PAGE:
the charge of discrimination was filed in 2012. (D.I. 23 ex.)
discrimination. Plaintiff received a notice of suit rights dated July 22, 2013. (D.I. 23 ex.)
Defendant moves for dismissal pursuant to Fed. R. Civ. P. 12(b)(6) on the
grounds that: (1) plaintiff fails to state a prima facie case of discrimination; and
(2) plaintiff fails to plead facts to support a retaliation claim. Plaintiff's opposition to the
motion is unintelligible. (D.I. 29)
Ill. LEGAL STANDARDS
Because plaintiff proceeds pro se, her pleading is liberally construed and her
amended complaint, "however inartfully pleaded, must be held to less stringent
standards than formal pleadings drafted by lawyers." Erickson v. Pardus, 551 U.S. 89,
94 (2007) (internal quotation marks omitted). In reviewing a motion filed under Fed. R.
Civ. P. 12(b)(6), the court must accept all factual allegations in a complaint as true and
take them in the light most favorable to plaintiff. See Erickson v. Pardus, 551 U.S. at
94. To survive a motion to dismiss under Fed. R. Civ. P. 12(b)(6), a complaint must
contain sufficient factual matter, accepted as true, to state a claim to relief that is
plausible on its face. See Williams v. BASF Catalysts LLC, 765 F.3d 306, 315 (3d Cir.
2014) (citing Ashcroft v. Iqbal, 556 U.S. 662, 678 (2009) and Bell At/. Corp. v. Twombly,
550 U.S. 544, 570 (2007). The court may consider the pleadings, public record, orders,
exhibits attached to the complaint, and documents incorporated into the complaint by
reference. Tellabs, Inc. v. Makor Issues & Rights, Ltd., 551 U.S. 308, 322 (2007).
A complaint must contain "a short and plain statement of the claim showing that
the pleader is entitled to relief, in order to give the defendant fair notice of what the ...
claim is and the grounds upon which it rests." Twombly, 550 U.S. at 545 (internal
quotation marks omitted) (interpreting Fed. R. Civ. P. 8(a)). Under the pleading regime
established by Twombly and Iqbal, a court reviewing the sufficiency of a complaint must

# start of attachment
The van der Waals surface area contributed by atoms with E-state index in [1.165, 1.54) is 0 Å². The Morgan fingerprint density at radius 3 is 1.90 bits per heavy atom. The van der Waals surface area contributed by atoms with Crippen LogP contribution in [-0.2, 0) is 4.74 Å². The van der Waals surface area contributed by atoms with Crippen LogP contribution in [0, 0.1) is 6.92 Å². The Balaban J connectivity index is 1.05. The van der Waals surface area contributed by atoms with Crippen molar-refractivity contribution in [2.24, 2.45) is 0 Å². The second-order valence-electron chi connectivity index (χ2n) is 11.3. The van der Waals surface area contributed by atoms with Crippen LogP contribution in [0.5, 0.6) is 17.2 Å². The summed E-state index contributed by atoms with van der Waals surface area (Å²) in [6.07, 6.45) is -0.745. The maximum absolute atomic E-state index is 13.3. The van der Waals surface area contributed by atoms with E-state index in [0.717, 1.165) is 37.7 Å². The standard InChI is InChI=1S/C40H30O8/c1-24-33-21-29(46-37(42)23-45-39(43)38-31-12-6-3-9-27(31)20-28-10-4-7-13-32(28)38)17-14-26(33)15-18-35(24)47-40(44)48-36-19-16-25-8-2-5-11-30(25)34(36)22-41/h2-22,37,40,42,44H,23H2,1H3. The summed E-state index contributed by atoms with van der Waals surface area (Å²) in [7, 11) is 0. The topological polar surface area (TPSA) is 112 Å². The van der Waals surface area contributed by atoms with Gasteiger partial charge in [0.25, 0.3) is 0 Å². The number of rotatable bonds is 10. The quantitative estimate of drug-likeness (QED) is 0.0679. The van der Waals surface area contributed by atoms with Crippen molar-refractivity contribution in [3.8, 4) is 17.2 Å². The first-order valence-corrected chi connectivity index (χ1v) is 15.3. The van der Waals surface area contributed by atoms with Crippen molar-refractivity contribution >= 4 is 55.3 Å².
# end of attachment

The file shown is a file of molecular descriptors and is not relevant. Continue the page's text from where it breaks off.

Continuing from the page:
take three steps: (1) take note of the elements the plaintiff must plead to state a claim;
(2) identify allegations that, because they are no more than conclusions, are not entitled
to the assumption of truth; and (3) when there are well-pleaded factual allegations, the
court should assume their veracity and then determine whether they plausibly give rise
to an entitlement to relief. Connelly v. Lane Const. Corp., _F.3d_, 2016 WL
106159, at *4 (3d Cir. Jan. 11, 2016) (internal citations and quotations omitted). A claim
is facially plausible "when the plaintiff pleads factual content that allows the court to
draw the reasonable inference that the defendant is liable for the misconduct alleged."
Iqbal, 556 U.S. at 678. In addition, a plaintiff must plead facts sufficient to show that a
claim has substantive plausibility. See Johnson v. City of Shelby, _U.S._, 135 S.Ct.
346, 347 (2014). A complaint may not dismissed for imperfect statements of th~ legal
theory supporting the claim asserted. See id. at 346. Deciding whether a claim is
plausible will be a "context-specific task that requires the reviewing court to draw on its
judicial experience and common sense." Iqbal, 556 U.S. at 679.
Defendant moves for dismissal of the discrimination claims on the grounds that
plaintiff has not adequately alleged claims of race and religious discrimination. In order
to state a prima facie case of Title VII discrimination based upon religion, plaintiff must
set forth sufficient factual allegations for this court to infer: (1) she is a member of a
protected class; (2) she suffered some form of adverse employment action; and
(3) nonmembers of the protected class were differently treated. Abramson v. William
Paterson Coll. of N.J., 260 F.3d 265, 281-82 (3d Cir. 2001) (setting forth the elements of
a "disparate treatment" theory of religious discrimination). The same test applies to
plaintiff's Title VII claim of race discrimination. See, e.g., Roebuck v. Drexel Univ., 852